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Thursday, November 02, 2006

God's Love Is An: An Universal Language Known; by, All Of Who, Accept

An Autobiography or The Story of my Experiments with Truth
Comparative Study of Religions
by Mohandas K. Gandhi

The Gospels.....and the other books made a deep impression on me.

I began to realize more and more the infinite possibilities of universal love.

About the same time I came in contact with another Christian family.

At their suggestion I attended the Wesleyan church every Sunday.

For these days I also had their standing invitation to dinner.

The church did not make a favourable impression on me.

The sermons seemed to be uninspiring.

The congregation did not strike me as being particularly religious.

They were not an assembly of devout souls;

they appeared rather to be worldly-minded people,

going to church for recreation and in conformity to custom.

Here, at times, I would involuntarily doze. I was ashamed,

but some of my neighbours, who were in no better case,

lightened the shame.

I could not go on long like this,

and soon gave up attending the service.

My connection with the family I used to visit every Sunday was abruptly broken.

In fact it may be said that I was warned to visit it no more.

It happened thus. My hostess was a good and simple woman,

but somewhat narrow-minded.

We always discussed religious subjects.

I was then re-reading Arnold's Light of Asia.

Once we began to compare the life of Jesus with that of Buddha.

'Look at Gautama's compassion!' said I.

'It was not confined to mankind, it was extended to all living beings.

Does not one's heart overflow with love to think of

the lamb joyously perched on his shoulders?

One fails to notice this love for all living beings in the life of Jesus.'

The comparison pained the good lady.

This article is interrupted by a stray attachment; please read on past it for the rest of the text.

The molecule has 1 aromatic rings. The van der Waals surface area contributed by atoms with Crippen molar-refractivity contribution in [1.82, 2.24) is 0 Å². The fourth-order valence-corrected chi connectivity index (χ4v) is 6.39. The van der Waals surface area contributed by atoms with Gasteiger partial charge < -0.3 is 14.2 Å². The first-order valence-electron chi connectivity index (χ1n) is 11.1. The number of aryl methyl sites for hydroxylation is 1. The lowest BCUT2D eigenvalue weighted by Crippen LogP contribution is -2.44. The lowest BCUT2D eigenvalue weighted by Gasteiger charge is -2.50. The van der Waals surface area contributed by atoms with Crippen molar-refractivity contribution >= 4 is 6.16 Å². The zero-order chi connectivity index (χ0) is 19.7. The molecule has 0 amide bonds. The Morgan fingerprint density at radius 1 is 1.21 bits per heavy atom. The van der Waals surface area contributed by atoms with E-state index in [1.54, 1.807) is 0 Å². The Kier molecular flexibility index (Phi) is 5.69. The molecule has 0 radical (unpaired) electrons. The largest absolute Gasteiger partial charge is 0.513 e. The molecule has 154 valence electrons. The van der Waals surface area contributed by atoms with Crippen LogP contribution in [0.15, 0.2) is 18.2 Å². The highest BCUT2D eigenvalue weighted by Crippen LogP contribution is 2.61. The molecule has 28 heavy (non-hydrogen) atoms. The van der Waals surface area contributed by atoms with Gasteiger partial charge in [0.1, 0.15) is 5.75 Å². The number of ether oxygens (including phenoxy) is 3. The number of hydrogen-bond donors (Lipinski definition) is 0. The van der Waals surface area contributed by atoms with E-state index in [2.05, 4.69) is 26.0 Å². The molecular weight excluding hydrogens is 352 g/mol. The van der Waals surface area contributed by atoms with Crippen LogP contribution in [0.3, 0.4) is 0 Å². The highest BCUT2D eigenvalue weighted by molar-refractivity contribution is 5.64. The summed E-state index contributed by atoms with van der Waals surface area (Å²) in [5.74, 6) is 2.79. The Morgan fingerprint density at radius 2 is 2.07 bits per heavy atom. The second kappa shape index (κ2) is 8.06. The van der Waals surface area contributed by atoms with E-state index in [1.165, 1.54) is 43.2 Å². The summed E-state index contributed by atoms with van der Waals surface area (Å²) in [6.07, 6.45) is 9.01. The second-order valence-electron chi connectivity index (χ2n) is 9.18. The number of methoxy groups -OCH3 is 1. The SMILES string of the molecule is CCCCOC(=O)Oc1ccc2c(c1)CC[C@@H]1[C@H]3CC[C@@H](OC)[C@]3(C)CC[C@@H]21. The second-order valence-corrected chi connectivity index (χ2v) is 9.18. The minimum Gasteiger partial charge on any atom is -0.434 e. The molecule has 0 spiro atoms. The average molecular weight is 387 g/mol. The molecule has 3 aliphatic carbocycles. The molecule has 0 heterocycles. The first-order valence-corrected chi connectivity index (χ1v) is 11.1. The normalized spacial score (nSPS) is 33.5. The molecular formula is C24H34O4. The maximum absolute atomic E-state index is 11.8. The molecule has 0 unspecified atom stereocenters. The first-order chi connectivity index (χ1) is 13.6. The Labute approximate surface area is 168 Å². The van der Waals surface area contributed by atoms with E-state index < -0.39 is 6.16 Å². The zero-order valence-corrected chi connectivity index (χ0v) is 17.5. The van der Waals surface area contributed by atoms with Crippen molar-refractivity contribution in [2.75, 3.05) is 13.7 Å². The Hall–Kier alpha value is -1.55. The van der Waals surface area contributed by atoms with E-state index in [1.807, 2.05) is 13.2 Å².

I could understand her feelings.

I cut the matter short, and we went to the dining room.

Her son, a cherub aged scarcely five, was also with us.

I am happiest when in the midst of children,

and this youngster and I had long been friends.

I spoke derisively of the piece of meat on his plate

and in high praise of the apple on mine.

The innocent boy was carried away

and joined in my praise of the fruit.

But the mother? she was dismayed. I was warned.

I checked myself and changed the subject.

The following week I visited the family as usual,

but not without trepidation.

I did not see that I should stop going there,

I did not think it proper either.

But the good lady made my way easy.

'Mr. Gandhi,' she said, 'please don't take it ill if I feel obliged

to tell you that my boy is none the better for your company.

Every day he hesitates to eat meat and asks for fruit,

reminding me of your argument.

This is too much. If he gives up meat,

he is bound to get weak, if not ill.

How could I bear it?

Your discussion

should henceforth be only with us elders.

They are sure to react badly on children.'

'Mrs---,' I replied, 'I am sorry.

I can understand your feelings as a parent,

for I too have children.

We can very easily end this unpleasant state of things.

What I eat and omit to eat is bound to

have a greater effect on the child than what I say.

The best way, therefore, is for me to stop these visits.

That certainly need not affect our friendship.'

'I thank you,' she said with evident relief.

-Mohandas Gandhi

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Here we have another soul's, of whom, was moved by God's Gospel's

And, rejected by the purely human beings

Of which polute, His building's, they called Churches.

And, are not a body, of beings, of who, inhabit, His Word's

And, of whom, His Word's live's not in them, as does He.

-Mark Robert Gates